This is a brief overview of the importance of the Offer to Purchase for a buyer in purchasing a home.
When deciding to purchase a home, the most important document will you draft will be the Offer to Purchase document. This document is important because this is the contract which sets up the entire purchase transaction and can help ensure that your real estate purchase proceeds smoothly from beginning to end.
In the Offer to Purchase, the Buyer can include certain contingencies. A contingency will allow the buyer to legally walk away from the purchase with their earnest money if certain contingencies are not met. For example, the two most important contingencies normally are the Financing Contingency and the Inspection Contingency.
With a Financing Contingency, the Buyer can state that the Buyer’s obligation to purchase the home is contingent upon the ability of the Buyer to obtain a financing commitment for a loan of a specific loan amount and for a certain interest rate. If your ability to purchase the home is based upon being able to obtain a certain loan amount at a certain interest rate, then this contingency will allow you to back out of the purchase if you are not able to obtain the loan commitment you needed.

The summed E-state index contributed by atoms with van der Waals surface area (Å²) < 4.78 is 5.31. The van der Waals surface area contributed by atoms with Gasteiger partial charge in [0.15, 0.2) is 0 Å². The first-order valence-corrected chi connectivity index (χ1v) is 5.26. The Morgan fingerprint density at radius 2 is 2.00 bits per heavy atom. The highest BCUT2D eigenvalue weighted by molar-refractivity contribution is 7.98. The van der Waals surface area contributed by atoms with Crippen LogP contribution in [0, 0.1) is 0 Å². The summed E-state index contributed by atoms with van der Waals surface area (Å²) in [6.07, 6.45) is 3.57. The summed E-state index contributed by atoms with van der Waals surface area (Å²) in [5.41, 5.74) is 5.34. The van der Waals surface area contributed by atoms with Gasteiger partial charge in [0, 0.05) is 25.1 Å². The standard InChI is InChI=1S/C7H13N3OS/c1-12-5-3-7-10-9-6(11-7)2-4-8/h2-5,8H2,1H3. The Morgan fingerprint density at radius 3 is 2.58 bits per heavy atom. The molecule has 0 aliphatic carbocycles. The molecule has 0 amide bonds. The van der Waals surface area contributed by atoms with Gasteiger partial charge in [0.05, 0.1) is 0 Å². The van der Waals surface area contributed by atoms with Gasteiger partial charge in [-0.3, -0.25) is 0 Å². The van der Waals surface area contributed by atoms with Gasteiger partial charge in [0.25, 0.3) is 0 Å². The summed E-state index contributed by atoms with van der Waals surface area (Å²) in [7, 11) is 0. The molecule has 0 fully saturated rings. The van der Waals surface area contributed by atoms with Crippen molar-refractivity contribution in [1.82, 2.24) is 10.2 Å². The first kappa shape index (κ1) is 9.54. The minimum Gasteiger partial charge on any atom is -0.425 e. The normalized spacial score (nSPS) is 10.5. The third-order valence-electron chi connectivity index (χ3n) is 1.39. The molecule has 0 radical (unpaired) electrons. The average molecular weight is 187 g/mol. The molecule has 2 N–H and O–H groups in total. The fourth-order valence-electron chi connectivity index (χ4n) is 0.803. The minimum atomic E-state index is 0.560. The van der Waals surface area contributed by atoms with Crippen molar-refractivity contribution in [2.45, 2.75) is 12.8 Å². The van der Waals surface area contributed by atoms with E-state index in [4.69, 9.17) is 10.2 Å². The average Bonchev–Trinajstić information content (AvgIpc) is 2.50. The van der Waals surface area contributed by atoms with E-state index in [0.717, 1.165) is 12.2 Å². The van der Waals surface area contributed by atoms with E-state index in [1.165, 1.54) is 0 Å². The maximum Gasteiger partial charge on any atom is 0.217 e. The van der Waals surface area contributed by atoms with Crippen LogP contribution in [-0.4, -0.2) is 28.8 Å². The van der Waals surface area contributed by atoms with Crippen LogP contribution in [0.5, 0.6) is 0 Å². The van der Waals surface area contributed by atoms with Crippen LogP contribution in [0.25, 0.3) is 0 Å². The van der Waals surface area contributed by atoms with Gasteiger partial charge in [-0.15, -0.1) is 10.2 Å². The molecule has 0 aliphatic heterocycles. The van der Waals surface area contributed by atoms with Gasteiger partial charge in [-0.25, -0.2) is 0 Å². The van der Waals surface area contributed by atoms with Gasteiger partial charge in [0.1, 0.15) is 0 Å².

With an Inspection Contingency, you can have the house inspected by a professional inspector to determine if there are defects with the home. If defects are discovered which cause you to not want to purchase the home, then the Inspection Contingency can provide you a legal means to withdraw from the purchase. The Seller can also agree to either repair the defects or reduce the purchase price to an an inducement for the Buyer to not walk away from the purchase, if the Buyer agrees.
The Offer to Purchase should also set forth what personal property is included and not included in the sale transaction. For example: appliances, washer/dryer, water softener, window coverings, etc.
The importance of having an experience real estate attorney help you with the proper drafting an Offer to Purchase cannot be overstated to protect yourself in purchasing a home.